The Recurso Amparo (appeal) was presented by an individual identified only by the last names, Quirós Salazar, alleging that the referendum violates the rights and freedoms of individuals.
The referendum was to have let the population decide the fate of a proposal for law that would allow same sexmarriages in Costa Rica
Opponents to the referendum have argued that leaving the allowing the majority of the population (93%) which is heterosexual would be a constitutional violation of the 7% of the homosexual population.
The Quirós Salazar action argues that there are international declarations that make it clear that there be a respect for the rights of minorities.
The Court order orders the TSE to not continue with its efforts for the referendum while the magistrates of the Sala Constitucional consider the appeal.
"Sex at Dawn: The Prehistoric Origins of Modern Sexuality" is a new book I am putting directly onto my reading list, based on this fascinating review by Eeric Michael Johnson, a scholar who writes on issues of science, politics, and history at The Primate Diaries. So much hot air in the debates over marriage equality and about Vatican doctrine is wasted over assumptions over "natural law" and "traditional" marriage, that we do not pay enough attention to what truly is natural or traditional.
For the husband and wife team Christopher Ryan and Cacilda Jethá in their new book Sex At Dawn, this example is one of many that suggests the human species did not evolve in monogamous, nuclear families but rather in small, intimate groups where “most mature individuals would have had several ongoing sexual relationships at any given time.” We are the descendants of these multimale-multifemale mating groups and, even though we’ve constructed a radically different society from our hunter-gatherer forebears, the behavioral and psychological traits our species evolved in the distant past still manifest themselves today. Ryan, a psychologist, and Jethá, a psychiatrist, argue that understanding human sexual evolution this way helps to explain our species’ unique creativity inside (as well as outside) the marriage bed.
Thursday, 1 July 2010
A few years ago the Zurich Zoo in Switzerland conducted guided tours that centered around homosexual behavior among the zoo animals. Unfortunately, the one hour tours were held in the early evenings, at a time when most animals were asleep. But this did not stop the gay zoo tours from being a success. Though there was no same-sex activity in evidence, tour guide Myriam Schärz assured her tourists that same-sex behavior is a common part of animal life: "I don't know of any species that is exclusively heterosexual," Schärz told "swissinfo," Switzerland's news and information platform. "Right here in Zurich we once had a gay flamingo couple who remained partners for life. In Cologne Zoo they have a pair of lesbian penguins who each year steal an egg from one of their neighbors and treat it as their own."'
"On every continent, animals of the same sex seek each other out and have probably been doing it for millions of years," Bagemihl wrote. .......According to Bagemihl, "Homosexual behavior occurs in more than 450 different kinds of animals worldwide, and is found in every major geographic region and every major animal group."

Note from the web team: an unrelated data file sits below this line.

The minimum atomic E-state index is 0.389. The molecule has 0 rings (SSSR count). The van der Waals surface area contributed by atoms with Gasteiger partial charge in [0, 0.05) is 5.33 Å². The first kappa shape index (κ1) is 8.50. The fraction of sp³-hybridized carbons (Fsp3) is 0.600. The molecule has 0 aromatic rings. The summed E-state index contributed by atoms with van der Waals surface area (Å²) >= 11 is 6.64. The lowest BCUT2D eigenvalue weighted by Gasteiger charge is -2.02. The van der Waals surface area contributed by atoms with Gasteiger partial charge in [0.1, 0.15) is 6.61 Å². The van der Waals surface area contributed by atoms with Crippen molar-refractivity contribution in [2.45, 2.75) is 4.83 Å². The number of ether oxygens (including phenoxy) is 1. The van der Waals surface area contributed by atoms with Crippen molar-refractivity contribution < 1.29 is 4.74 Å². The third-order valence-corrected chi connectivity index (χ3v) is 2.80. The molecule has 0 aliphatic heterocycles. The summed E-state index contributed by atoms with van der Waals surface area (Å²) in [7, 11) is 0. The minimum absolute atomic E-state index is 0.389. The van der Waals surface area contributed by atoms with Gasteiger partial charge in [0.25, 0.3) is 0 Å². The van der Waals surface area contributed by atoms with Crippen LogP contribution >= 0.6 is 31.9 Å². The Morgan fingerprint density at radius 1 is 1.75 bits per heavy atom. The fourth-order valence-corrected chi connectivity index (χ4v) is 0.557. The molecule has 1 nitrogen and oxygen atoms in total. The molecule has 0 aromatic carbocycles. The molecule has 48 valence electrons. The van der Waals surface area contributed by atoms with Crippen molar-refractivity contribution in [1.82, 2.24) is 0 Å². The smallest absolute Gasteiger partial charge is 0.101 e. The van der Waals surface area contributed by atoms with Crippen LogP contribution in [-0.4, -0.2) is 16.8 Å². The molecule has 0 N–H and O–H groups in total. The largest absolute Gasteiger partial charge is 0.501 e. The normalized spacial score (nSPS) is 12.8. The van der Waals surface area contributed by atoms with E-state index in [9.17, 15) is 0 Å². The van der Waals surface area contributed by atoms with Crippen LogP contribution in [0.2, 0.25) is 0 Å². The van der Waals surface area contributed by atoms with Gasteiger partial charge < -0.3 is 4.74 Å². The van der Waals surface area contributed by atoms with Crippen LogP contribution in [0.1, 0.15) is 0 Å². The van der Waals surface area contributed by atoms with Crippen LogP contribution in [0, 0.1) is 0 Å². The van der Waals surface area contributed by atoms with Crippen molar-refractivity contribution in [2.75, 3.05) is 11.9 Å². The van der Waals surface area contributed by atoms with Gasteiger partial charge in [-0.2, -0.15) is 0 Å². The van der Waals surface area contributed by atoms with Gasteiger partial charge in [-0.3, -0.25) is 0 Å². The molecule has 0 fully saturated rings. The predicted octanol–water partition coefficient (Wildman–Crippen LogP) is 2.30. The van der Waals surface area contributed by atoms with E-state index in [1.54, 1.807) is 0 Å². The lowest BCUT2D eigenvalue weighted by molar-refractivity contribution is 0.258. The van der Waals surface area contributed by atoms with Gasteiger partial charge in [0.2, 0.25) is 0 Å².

Gay animal behavior seems to alarm religious conservatives almost as much as the human variety, and they have tried their best to deny it. Those who do admit that same-sex behavior exists in the animal kingdom try to explain it away as being playful antics or dominance behavior to assert hierarchy."Female western gulls sometimes pair off for several years and mount each other while incubating eggs," Steve Hogan and Lee Hudson wrote in Completely Queer: The Gay and Lesbian Encyclopedia. "Similar behaviors have been documented among female sage grouse, male mallard ducks, and female and male greylag geese and turkeys." According to the authors of Out in All Directions: The Almanac of Gay and Lesbian America, same-sex behavior has been documented in all kinds of animal species, including antelope, bugs, butterflies, cats, cattle, cockroaches, crickets, dogs, donkeys, elephants, flies, geckos, guinea pigs, hamsters, horses, hyenas, lions, martens, mice, moths, octopuses, orcas, porcupines, raccoons, rats and wasps.
"Some conservatives and religious groups now admit that homosexuality is common in the animal kingdom, but many of them have also put forward theories to explain the phenomenon," said Myriam Schärz of the Zurich Zoo. "Some argue that homosexuality only occurs when animal populations become too large, or that animals only turn to homosexuality when they have no other alternative, but there is no evidence to back up the population theory, and there is plenty of proof against the harem argument. Dominant silver-back gorillas, for instance, have frequently been seen engaging in homosexual activity and deliberately shunning available females.""Humans seem to be the only species where homosexuals are not readily accepted in society," Schärz said
Bagemihl, Bruce: Biological Exuberance: Animal Homosexuality and Natural Diversity (Stonewall Inn Editions)
Roughgarden, Joan: Evolution's Rainbow: Diversity, Gender, and Sexuality in Nature and People
Sommer, Volker and Vasey, Paul: Homosexual Behaviour in Animals: An Evolutionary Perspective
Hogan, Steve: Completely Queer: The Gay and Lesbian Encyclopedia
Witt, Lynn: Out in All Directions: Almanac of Gay and Lesbian America
Also See Additional QTC Posts:
The Wildlife Rainbow
Queer Bonobos: Sex As Conflict Resolution
Exclusive Heterosexuality Unnatural?
Natural Law and Laysan's Albatross
The effeminate sheep and other problems with natural selection. (at "Seed Magazine")